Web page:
The General Counsel of the Department of Defense, Hon. William J. Haynes II, met Monday and Tuesday with the Attorney General of the United Kingdom, Lord Peter Goldsmith, to discuss and review potential options for the disposition of British detainee cases.
The discussions were productive and led to a number of assurances from the U.S. about the military commission process.
Among other things, the U.S. assured the U.K. that the prosecution had reviewed the evidence against Feroz Abbasi and Moazzem Begg, and that based on the evidence, if charged, the prosecution would not seek the death penalty in either case. Additionally, the circumstances of their cases are such that they would not warrant monitoring of conversations between them and their defense counsels.
Yesterday’s visit follows a July 18 decision by President Bush to discuss and review potential options for the disposition of British detainee cases and not to commence any military commission proceedings against British nationals pending the outcome of those meetings.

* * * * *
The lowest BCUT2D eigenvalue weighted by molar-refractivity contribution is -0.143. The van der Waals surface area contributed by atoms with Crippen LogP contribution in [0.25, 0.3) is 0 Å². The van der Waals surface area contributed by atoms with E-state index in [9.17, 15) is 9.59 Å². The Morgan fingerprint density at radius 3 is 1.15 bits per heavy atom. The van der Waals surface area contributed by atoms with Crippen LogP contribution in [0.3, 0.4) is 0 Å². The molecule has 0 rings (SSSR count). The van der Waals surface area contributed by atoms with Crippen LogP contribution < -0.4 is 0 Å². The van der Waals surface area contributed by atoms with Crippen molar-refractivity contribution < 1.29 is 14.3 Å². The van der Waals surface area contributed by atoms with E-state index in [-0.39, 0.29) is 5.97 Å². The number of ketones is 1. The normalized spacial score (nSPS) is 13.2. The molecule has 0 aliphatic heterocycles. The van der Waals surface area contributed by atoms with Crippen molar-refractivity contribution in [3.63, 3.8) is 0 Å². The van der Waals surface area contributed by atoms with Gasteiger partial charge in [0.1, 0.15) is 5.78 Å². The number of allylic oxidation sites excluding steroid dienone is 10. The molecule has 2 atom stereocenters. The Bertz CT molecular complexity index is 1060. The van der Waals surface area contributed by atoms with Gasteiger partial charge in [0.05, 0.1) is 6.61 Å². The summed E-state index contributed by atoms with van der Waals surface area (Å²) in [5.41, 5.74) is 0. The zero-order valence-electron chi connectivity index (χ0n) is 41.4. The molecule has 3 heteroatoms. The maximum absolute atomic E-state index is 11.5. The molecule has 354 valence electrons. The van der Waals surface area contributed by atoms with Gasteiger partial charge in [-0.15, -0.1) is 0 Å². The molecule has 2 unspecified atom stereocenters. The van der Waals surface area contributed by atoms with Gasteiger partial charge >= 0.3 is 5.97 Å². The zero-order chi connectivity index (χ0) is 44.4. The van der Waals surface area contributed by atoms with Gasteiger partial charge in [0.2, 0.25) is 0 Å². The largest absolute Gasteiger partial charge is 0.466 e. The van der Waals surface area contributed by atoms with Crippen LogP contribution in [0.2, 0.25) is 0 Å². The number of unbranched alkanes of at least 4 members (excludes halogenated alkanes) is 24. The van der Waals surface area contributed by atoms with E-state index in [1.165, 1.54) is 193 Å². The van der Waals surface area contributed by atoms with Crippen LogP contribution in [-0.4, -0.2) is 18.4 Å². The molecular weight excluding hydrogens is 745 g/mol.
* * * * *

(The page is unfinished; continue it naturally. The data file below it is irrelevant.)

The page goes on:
Individual enemy combatants held by the U.S. in the war on terrorism will continue to be assessed on a case-by-case basis based on their specific circumstances for an appropriate disposition of their case. To date, no enemy combatants have been charged for trial before a military commission. No military commission proceedings will begin against any British nationals until after further discussions planned for next week.
Discussions with Australian legal representatives are ongoing and no military commission proceedings will begin against any Australian nationals until completion of those discussions.